via [AJMC] – American Journal of Managed Care.

Filed under: AKS, Conflicts of Interest, Drug Policy, Health Law, Pharmacy, , ,

PartnersHealthCare Announces Industry Relationship Policy

The WSJ Health Blog in its April 10, 2009 posting reported that Parterns Healthcare, which includes Harvard-affiliated Mass General, had issued a report recommending tighter restrictions on industry relationships with its physicians.

The news release by Partners listed key recommendations from its report:

Prohibition of all gifts, including meals and funding for meals, provided directly to staff by industry for their personal use, on a Partners site or off site. This ban also applies to Partners institutions accepting industry gifts for this purpose.

Development of mechanisms to have free drug samples distributed only through the hospital pharmacy or some other centralized system, and not provided directly to or distributed by physicians.

Requiring that industry representatives have written invitations defining the purpose and terms of visits before having access to Partners sites and staff.

Establishment of a process to identify and manage significant financial interests held by physicians in companies that make products they prescribe or use in their practices.

Acceptance of industry funding for educational programs and fellowships only if provided through a centrally pooled institutional President’s Fund at each hospital or approved by a newly-created, Partners-wide Educational Review Board.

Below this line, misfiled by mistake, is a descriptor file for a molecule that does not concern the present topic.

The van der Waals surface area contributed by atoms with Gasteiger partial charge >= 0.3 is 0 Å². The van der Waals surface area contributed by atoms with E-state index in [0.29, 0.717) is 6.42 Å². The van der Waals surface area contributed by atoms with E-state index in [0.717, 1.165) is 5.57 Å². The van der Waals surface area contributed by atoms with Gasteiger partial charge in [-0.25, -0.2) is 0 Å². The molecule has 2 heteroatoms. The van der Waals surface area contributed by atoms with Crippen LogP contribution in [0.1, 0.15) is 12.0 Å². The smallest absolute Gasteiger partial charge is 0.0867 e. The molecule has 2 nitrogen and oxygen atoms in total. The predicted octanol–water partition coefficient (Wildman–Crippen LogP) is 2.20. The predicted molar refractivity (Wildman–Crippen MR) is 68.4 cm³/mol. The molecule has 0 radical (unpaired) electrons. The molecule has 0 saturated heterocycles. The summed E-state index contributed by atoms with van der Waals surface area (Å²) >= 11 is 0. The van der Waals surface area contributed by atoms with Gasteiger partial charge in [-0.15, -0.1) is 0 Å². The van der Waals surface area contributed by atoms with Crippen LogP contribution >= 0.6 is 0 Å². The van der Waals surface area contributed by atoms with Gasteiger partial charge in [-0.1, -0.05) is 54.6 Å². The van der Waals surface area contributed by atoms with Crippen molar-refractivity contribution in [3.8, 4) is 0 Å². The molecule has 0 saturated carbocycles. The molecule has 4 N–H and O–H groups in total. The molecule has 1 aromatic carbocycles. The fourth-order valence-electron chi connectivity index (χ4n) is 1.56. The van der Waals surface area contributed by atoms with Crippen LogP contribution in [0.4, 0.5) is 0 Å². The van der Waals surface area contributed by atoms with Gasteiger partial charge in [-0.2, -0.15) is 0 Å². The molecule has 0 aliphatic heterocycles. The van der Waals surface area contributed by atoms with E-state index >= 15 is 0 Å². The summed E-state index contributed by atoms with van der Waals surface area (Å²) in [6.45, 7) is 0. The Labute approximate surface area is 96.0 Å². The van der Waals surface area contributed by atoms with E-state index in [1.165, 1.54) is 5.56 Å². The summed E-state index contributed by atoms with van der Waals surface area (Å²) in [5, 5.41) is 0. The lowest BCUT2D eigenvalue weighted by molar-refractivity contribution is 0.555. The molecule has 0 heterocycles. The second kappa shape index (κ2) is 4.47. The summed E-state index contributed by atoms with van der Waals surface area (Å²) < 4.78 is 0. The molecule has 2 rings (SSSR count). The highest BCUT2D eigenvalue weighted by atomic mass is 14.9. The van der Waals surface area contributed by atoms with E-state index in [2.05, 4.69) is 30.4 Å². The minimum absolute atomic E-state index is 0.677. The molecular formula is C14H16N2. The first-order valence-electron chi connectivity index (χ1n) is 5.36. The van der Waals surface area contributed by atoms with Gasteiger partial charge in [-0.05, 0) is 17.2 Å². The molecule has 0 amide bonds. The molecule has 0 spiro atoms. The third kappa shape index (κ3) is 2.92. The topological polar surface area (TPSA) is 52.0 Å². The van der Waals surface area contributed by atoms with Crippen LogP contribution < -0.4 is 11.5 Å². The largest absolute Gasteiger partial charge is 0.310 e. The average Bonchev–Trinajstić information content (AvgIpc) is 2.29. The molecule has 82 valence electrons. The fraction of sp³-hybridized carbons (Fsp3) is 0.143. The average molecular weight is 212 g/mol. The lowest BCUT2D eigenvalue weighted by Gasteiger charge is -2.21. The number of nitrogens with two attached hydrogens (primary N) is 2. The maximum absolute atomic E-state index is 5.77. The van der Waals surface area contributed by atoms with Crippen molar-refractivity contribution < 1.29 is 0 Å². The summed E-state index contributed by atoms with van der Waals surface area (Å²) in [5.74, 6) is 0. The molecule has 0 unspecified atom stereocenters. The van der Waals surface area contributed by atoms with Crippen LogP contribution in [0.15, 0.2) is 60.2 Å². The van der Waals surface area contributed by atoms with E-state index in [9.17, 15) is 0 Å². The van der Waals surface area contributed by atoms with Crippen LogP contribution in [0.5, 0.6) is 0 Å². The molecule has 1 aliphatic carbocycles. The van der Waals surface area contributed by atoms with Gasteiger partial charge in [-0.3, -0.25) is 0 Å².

Establishment of a robust, tiered approach to evaluate research-related conflicts of interest, including continued prohibition of certain high-risk circumstances.

Adoption of a stricter policy holding certain officials to a higher standard because of their influential positions within the organization.

Strengthened oversight of permitted outside activities, including a ban on faculty participation in industry speakers bureaus, an express prohibition on faculty being listed as authors on papers ghostwritten by others, and a more rigorous internal review process for certain outside activities.

Development of an enhanced infrastructure, including creation of a new Conflict of Interest Review Committee, responsible for education, oversight, and enforcement of Partners policies and practices in regard to industry interactions.

The system plans to adopt revised policies and procedures by October 1, 2009 and acknowledges that a significant training and education program will be necessary during the roll-out of these changes.  The 30 page report details the commissions charge, its process, its internal review, external factors and recommendations. The press release link is below.

CommissionPressRelease_PartnersHealthCare2009.pdf (application/pdf Object).

Filed under: Conflicts of Interest, Drug Policy, Fraud and Abuse, Health Law, Reform, , , ,

Doctors Urge End to Corporate Ties – NYTimes.com